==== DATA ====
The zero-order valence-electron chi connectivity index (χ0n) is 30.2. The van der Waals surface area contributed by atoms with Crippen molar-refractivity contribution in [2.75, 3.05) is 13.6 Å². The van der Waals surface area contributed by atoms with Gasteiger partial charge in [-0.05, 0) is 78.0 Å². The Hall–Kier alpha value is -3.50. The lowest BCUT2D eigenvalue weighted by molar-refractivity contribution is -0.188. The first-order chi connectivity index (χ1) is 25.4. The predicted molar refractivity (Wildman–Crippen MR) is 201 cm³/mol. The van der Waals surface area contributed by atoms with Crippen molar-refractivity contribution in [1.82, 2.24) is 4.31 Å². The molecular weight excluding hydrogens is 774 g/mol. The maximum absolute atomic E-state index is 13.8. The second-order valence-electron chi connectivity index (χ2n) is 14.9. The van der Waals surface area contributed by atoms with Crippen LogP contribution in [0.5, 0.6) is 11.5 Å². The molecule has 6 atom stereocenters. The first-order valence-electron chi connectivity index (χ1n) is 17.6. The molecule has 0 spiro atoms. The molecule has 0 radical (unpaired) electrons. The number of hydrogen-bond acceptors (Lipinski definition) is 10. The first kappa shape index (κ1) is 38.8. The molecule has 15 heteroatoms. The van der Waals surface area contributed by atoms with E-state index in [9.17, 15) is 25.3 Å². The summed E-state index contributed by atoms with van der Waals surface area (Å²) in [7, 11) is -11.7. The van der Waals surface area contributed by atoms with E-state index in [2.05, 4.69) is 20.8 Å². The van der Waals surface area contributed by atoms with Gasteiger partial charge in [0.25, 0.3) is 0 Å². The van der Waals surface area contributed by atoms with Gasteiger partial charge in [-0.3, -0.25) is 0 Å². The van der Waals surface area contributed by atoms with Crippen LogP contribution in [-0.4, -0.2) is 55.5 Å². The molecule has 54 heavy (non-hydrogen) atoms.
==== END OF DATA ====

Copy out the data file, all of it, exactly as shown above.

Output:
The zero-order valence-electron chi connectivity index (χ0n) is 30.2. The van der Waals surface area contributed by atoms with Crippen molar-refractivity contribution in [2.75, 3.05) is 13.6 Å². The van der Waals surface area contributed by atoms with Gasteiger partial charge in [-0.05, 0) is 78.0 Å². The Hall–Kier alpha value is -3.50. The lowest BCUT2D eigenvalue weighted by molar-refractivity contribution is -0.188. The first-order chi connectivity index (χ1) is 25.4. The predicted molar refractivity (Wildman–Crippen MR) is 201 cm³/mol. The van der Waals surface area contributed by atoms with Crippen molar-refractivity contribution in [1.82, 2.24) is 4.31 Å². The molecular weight excluding hydrogens is 774 g/mol. The maximum absolute atomic E-state index is 13.8. The second-order valence-electron chi connectivity index (χ2n) is 14.9. The van der Waals surface area contributed by atoms with Crippen LogP contribution in [0.5, 0.6) is 11.5 Å². The molecule has 6 atom stereocenters. The first-order valence-electron chi connectivity index (χ1n) is 17.6. The molecule has 0 spiro atoms. The molecule has 0 radical (unpaired) electrons. The number of hydrogen-bond acceptors (Lipinski definition) is 10. The first kappa shape index (κ1) is 38.8. The molecule has 15 heteroatoms. The van der Waals surface area contributed by atoms with E-state index in [9.17, 15) is 25.3 Å². The summed E-state index contributed by atoms with van der Waals surface area (Å²) in [7, 11) is -11.7. The van der Waals surface area contributed by atoms with E-state index in [2.05, 4.69) is 20.8 Å². The van der Waals surface area contributed by atoms with Gasteiger partial charge in [0.25, 0.3) is 0 Å². The van der Waals surface area contributed by atoms with Gasteiger partial charge in [-0.3, -0.25) is 0 Å². The van der Waals surface area contributed by atoms with Crippen LogP contribution in [-0.4, -0.2) is 55.5 Å². The molecule has 54 heavy (non-hydrogen) atoms.